“It’s easy enough to plan jobs, to plan a lot of work. That’s effective. But that’s the weird thing about grief. You can’t prepare for it. You think you’re gonna cry and get it over with. You make those plans, but they never work. It hits you in the middle of the night — well, it hits me in the middle of the night. I’m out walking. I’m feeling quite content. And it’s like suddenly, boom. It’s like you’ve just done that in your chest.”

—Liam Neeson opens up in Esquire about discovering wife Natasha Richardson’s skiing injuries were far more serious than initially thought, and the grief he feels over her death. Grab a tissue box if you want to read the full article. It’s beyond sad. Keep reading »

Girl Talk: I’m Uncomfortable With Grief

Maybe I can do this, I thought. But there was still a little part of me that was relieved when she left because I could finally be alone again with just my own grief to keep me company.

My mom got the call about my grandma’s death just two minutes after walking into my apartment on Thursday. I could see she went into shock immediately and my brain told me what I should do. Comfort her, Amelia, I told myself. I sat her down on my couch, I wrapped my arms around her, and I called her “Momma.” We talked about how my grandma hadn’t been herself for over a year, since a stroke stole her interest in eating and her ability to bathe herself without assistance. She had even stopped telling the same stories over and over, like a broken record, as she now sat quietly instead. When she did speak, it was slurred and almost incomprehensible. Those same stories that used to irritate us — like the one about how she saw Elvis perform and remarked to a man after the show that he wasn’t very good and that man turned out to be Elvis’ father — we had come to really miss. My mom and I both cried and I felt like I was doing this grieving and comforting thing right this time. But when my brother, now 25, came over for dinner, I found the hug I gave him to be awkward and I immediately thought I was an a**hole for not being able to comfort him fully. I hid in the kitchen for the rest of the afternoon, cooking the Thanksgiving meal that we were determined to eat despite the sad news.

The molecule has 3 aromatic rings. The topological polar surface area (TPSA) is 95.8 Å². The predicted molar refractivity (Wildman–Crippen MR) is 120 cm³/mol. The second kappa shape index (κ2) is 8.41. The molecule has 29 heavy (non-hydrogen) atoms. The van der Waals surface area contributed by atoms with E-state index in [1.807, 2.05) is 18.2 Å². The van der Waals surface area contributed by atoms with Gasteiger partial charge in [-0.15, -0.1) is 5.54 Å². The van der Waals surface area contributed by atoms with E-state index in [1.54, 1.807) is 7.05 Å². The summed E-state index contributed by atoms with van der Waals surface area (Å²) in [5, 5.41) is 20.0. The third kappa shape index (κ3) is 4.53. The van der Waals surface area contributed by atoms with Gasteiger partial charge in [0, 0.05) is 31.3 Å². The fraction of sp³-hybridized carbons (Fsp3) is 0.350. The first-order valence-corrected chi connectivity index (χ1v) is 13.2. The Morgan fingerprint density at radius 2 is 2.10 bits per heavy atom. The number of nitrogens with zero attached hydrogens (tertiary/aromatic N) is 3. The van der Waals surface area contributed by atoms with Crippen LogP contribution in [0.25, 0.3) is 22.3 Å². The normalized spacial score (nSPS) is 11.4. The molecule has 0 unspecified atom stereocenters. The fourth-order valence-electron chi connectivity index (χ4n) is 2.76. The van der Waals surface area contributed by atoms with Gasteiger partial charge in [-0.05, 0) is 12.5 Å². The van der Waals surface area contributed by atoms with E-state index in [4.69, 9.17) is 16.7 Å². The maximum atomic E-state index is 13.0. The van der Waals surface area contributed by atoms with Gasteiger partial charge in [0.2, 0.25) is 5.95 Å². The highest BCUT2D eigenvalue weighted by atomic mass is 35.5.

I spent the rest of the weekend almost completely alone with my thoughts. On Friday night, I had a regular booty call come over for a sleepover, which was a great distraction and I’ll admit I found the cuddling afterward to be a comfort. Yesterday, my mom came over and we watched “Gone with the Wind,” my grandma’s and my favorite movie, and cleaned out my closet. It felt good to keep my mom company. I gave her a bunch of cashmere sweaters I no longer wore, because she never spends any money on herself. Maybe I can do this, I thought. I’m helping. But there was still a little part of me that was relieved when she left because I could finally be alone again with just my own grief to keep me company.